The Harvard Business Review called the data scientist the “Sexiest Job of the 21th Century.” Touted for its high job availability and potential for high salaries, the role of data science is becoming pervasive in all walks of life.
There are a lot of reasons behind these numbers: lack of early STEM education and lack of mentorship and funding opportunities for minorities as well as exclusionary workplace cultures.
The lack of diversity not only hurts minorities trying to break into data research, but it is also a serious issue in terms of the quality of research and products being turned out. Data algorithms are susceptible to bias so to build them correctly, you have to have a team that includes a wide range of views and experiences in order to ask the right questions.
Two schools taking a deliberate approach
Funding for minority education and startups is increasing, but a couple of universities in Kentucky are being very purposeful in what they are doing with those funding dollars.
Two programs have been launched at the University of Kentucky that are aimed at creating a more inclusive research and development innovation ecosystem: the Engaging Researchers and Innovators for Commercialization at HBCUs (EnRICH) program and Kentucky Commercialization Ventures (KCV). Each received a $25,000 prize as part of the “Visionary” category in the new Lab-to-Market (L2M) Inclusive Innovation Ecosystem Prize Competition.
Bellarmine University is taking a practical approach to inclusion with The Butterfly Project, a virtual, paid internship opportunity between Bellarmine and Central High School. The program is backed by Louisville's Future Work Initiative, Louisville Urban League, and TECH-Nique, Inc.
In the program, teenage students will be teamed up with university students to learn how to collect and use data and innovative technology as a way to show racial disparities in the five areas of housing, health, education, jobs, and justice.
“The students will have had an opportunity to see how harnessing the power of data can be used to further social justice efforts,” Alisia McClain, co-founder of this project, said in a statement.
Is your organization taking concrete steps to rewrite the narrative on inclusiveness in data science? If so, we’d like to hear from you! Just send us a note here.
Innovative frontiers from Toronto and Cleveland to Dubai
If you enjoy discovering innovation in surprising places and hearing stories from entrepreneurial leaders, Fast Frontiersis your new must-listen to podcast. Host Tim Schigel, Managing Partner of Refinery Ventures, brings you interviews form leading funders, ecosystem builders, corporate innovators, and startup founders. Your next big idea is one episode away!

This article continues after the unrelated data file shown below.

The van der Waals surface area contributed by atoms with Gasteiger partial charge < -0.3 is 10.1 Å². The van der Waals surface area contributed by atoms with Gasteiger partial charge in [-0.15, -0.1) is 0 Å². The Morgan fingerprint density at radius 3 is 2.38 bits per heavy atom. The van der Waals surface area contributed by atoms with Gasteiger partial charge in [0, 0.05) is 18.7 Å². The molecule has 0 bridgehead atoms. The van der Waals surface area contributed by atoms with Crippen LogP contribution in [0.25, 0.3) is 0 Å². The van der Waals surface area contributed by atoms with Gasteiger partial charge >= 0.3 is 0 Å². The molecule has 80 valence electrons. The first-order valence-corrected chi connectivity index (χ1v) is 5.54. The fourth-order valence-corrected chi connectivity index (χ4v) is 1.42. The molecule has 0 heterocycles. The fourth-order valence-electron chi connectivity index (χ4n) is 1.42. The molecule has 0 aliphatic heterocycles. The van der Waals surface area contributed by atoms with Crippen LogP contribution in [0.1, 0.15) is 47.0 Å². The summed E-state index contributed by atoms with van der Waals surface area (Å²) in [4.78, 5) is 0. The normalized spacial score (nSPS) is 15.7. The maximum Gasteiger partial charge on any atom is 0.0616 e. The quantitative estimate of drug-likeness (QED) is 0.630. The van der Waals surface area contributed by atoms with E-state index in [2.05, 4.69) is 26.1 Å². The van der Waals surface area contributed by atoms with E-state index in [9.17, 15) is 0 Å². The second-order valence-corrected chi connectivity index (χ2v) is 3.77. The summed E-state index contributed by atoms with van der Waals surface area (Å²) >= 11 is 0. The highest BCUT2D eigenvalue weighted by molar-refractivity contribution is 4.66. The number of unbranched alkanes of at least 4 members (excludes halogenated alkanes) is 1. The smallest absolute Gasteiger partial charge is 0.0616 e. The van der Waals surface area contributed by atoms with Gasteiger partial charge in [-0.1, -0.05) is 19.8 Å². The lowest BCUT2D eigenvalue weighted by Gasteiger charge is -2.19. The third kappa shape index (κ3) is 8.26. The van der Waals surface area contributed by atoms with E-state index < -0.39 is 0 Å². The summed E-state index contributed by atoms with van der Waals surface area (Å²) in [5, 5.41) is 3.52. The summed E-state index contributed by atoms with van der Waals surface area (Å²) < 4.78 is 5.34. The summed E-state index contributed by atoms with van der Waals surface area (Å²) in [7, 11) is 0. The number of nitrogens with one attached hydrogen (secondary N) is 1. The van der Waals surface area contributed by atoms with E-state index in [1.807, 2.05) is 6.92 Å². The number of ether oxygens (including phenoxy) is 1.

Startup growth lessons from Dubai — S2: E4
Recognized by Forbes magazine as one of the “World’s Top 50 Women in Tech," entrepreneur and investor Noor Sweid shares insight on scaling up and bringing a company public.
Whether you're building a startup or an innovation ecosystem, you need to hear insights from Cleveland Foundation's Baiju Shah. The veteran executive, investor, and entrepreneur shares stories about his passion for growth, Cleveland, and the next generation of healthcare.
A chemical engineer excels in early tech investing — S2: E6
Michelle McBane is passionate about working with technology entrepreneurs. As the managing director of Standup Ventures, she leads investments in early stage technology companies led or co-led by women founders. Hear what she looks for in founders and get an insight into Toronto's innovation ecosystem.
A former partner of Ernst & Young has been selected by UofL to guide industry engagement as part of its Office of Research and Innovation. David Calzi will serve as the point of contact for companies looking to engage across the university to find talent, solve problems, and innovate.
Another clinical trial for UofL
UofL is partnering with Eli Lilly for a Phase 3 monoclonal antibody clinical trial of bamlanivimab to be focused on area long-term care facilities. It's the first and only location in Kentucky that has been green-lighted for the opportunity.
With a blend of on-demand and live sessions, the virtual 2021 program is designed to provide you with the latest industry updates and flexibility to view content and company pitches according to your schedule. Co-produced by InvestMidwest and the Midwest Growth Capital Symposium. Register HERE.
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ON OUR RADAR
What innovators do you want to know about?
Louisville Future created the Innovation Radar so you have a resource to track and connect to the most innovative companies and people in our region.
Discover local innovative companies and learn about the people behind them. You can also help build our innovation radar by adding companies here. Let's build our innovation ecosystem together!
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KNOW YOUR CITY
Have you checked your "Louis-Q" recently?
Here are the questions:
What legendary American writer grew up on Ransdell Avenue in Louisville, attended Male High School, and went on to write Fear and Loathing in Las Vegas?
This 1999 movie was based on a true story and was filmed in Louisville. It starred Al Pacino, Christopher Plummer, and Russell Crowe as Jeffrey Wigand, a chemist and teacher who blew the whistle on misdeeds within the tobacco industry.
Trappist monk, writer, theologian, and poet ____________ was born in Paris in 1915 and died in Bangkok in 1968 but spent most of his life at the Abbey of Our Lady of Gethsemani in Kentucky.